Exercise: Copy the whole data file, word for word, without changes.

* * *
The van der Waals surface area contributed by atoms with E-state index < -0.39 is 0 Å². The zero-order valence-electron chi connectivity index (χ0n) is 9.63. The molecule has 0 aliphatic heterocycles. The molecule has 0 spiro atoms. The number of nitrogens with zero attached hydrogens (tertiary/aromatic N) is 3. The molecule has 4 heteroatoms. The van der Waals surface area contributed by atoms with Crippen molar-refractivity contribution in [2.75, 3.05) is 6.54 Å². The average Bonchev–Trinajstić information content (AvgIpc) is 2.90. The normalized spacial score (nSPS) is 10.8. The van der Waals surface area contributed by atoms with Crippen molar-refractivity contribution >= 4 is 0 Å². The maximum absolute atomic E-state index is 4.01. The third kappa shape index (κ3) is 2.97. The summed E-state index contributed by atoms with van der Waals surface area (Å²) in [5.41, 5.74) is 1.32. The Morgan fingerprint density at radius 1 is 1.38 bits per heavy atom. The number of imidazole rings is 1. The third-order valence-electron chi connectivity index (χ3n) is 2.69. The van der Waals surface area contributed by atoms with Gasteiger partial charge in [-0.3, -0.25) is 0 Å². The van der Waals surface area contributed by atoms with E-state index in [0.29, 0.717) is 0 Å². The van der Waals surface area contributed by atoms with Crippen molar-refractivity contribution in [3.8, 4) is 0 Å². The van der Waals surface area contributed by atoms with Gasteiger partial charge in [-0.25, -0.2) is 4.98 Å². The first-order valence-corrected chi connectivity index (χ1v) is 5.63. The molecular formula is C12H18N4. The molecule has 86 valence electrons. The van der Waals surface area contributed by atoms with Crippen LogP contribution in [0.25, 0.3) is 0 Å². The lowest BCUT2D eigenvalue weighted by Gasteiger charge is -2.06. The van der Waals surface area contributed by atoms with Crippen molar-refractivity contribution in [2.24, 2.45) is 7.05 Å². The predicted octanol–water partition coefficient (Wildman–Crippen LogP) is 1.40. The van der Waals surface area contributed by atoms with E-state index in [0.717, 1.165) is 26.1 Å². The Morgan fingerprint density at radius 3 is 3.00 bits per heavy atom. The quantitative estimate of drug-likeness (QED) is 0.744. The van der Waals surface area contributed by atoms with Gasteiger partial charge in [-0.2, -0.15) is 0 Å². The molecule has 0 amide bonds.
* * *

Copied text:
The van der Waals surface area contributed by atoms with E-state index < -0.39 is 0 Å². The zero-order valence-electron chi connectivity index (χ0n) is 9.63. The molecule has 0 aliphatic heterocycles. The molecule has 0 spiro atoms. The number of nitrogens with zero attached hydrogens (tertiary/aromatic N) is 3. The molecule has 4 heteroatoms. The van der Waals surface area contributed by atoms with Crippen molar-refractivity contribution in [2.75, 3.05) is 6.54 Å². The average Bonchev–Trinajstić information content (AvgIpc) is 2.90. The normalized spacial score (nSPS) is 10.8. The van der Waals surface area contributed by atoms with Crippen molar-refractivity contribution >= 4 is 0 Å². The maximum absolute atomic E-state index is 4.01. The third kappa shape index (κ3) is 2.97. The summed E-state index contributed by atoms with van der Waals surface area (Å²) in [5.41, 5.74) is 1.32. The Morgan fingerprint density at radius 1 is 1.38 bits per heavy atom. The number of imidazole rings is 1. The third-order valence-electron chi connectivity index (χ3n) is 2.69. The van der Waals surface area contributed by atoms with Gasteiger partial charge in [-0.3, -0.25) is 0 Å². The van der Waals surface area contributed by atoms with E-state index in [0.29, 0.717) is 0 Å². The van der Waals surface area contributed by atoms with Crippen molar-refractivity contribution in [3.8, 4) is 0 Å². The van der Waals surface area contributed by atoms with Gasteiger partial charge in [-0.25, -0.2) is 4.98 Å². The first-order valence-corrected chi connectivity index (χ1v) is 5.63. The molecular formula is C12H18N4. The molecule has 86 valence electrons. The van der Waals surface area contributed by atoms with Crippen LogP contribution in [0.25, 0.3) is 0 Å². The lowest BCUT2D eigenvalue weighted by Gasteiger charge is -2.06. The van der Waals surface area contributed by atoms with Crippen molar-refractivity contribution in [2.24, 2.45) is 7.05 Å². The predicted octanol–water partition coefficient (Wildman–Crippen LogP) is 1.40. The van der Waals surface area contributed by atoms with E-state index in [0.717, 1.165) is 26.1 Å². The Morgan fingerprint density at radius 3 is 3.00 bits per heavy atom. The quantitative estimate of drug-likeness (QED) is 0.744. The van der Waals surface area contributed by atoms with Gasteiger partial charge in [-0.2, -0.15) is 0 Å². The molecule has 0 amide bonds.